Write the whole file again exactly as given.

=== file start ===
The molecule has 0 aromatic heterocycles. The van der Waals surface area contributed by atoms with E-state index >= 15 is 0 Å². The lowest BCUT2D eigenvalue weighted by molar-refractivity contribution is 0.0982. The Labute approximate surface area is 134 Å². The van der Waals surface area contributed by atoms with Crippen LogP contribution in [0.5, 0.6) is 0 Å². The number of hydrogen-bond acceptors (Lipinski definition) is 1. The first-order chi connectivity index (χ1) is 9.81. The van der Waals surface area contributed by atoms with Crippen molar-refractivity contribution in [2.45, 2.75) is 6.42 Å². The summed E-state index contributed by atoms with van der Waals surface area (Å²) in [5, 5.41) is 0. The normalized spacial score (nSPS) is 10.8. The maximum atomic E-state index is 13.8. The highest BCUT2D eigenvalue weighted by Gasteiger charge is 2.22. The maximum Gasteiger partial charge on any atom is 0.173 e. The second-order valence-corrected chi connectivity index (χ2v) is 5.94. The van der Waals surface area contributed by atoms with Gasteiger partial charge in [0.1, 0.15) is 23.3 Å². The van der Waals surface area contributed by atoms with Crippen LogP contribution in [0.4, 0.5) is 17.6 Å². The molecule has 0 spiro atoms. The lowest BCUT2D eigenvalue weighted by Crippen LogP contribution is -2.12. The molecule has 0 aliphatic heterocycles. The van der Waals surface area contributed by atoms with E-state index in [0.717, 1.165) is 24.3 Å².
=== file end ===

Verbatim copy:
The molecule has 0 aromatic heterocycles. The van der Waals surface area contributed by atoms with E-state index >= 15 is 0 Å². The lowest BCUT2D eigenvalue weighted by molar-refractivity contribution is 0.0982. The Labute approximate surface area is 134 Å². The van der Waals surface area contributed by atoms with Crippen LogP contribution in [0.5, 0.6) is 0 Å². The number of hydrogen-bond acceptors (Lipinski definition) is 1. The first-order chi connectivity index (χ1) is 9.81. The van der Waals surface area contributed by atoms with Crippen molar-refractivity contribution in [2.45, 2.75) is 6.42 Å². The summed E-state index contributed by atoms with van der Waals surface area (Å²) in [5, 5.41) is 0. The normalized spacial score (nSPS) is 10.8. The maximum atomic E-state index is 13.8. The highest BCUT2D eigenvalue weighted by Gasteiger charge is 2.22. The maximum Gasteiger partial charge on any atom is 0.173 e. The second-order valence-corrected chi connectivity index (χ2v) is 5.94. The van der Waals surface area contributed by atoms with Gasteiger partial charge in [0.1, 0.15) is 23.3 Å². The van der Waals surface area contributed by atoms with Crippen LogP contribution in [0.4, 0.5) is 17.6 Å². The molecule has 0 spiro atoms. The lowest BCUT2D eigenvalue weighted by Crippen LogP contribution is -2.12. The molecule has 0 aliphatic heterocycles. The van der Waals surface area contributed by atoms with E-state index in [0.717, 1.165) is 24.3 Å².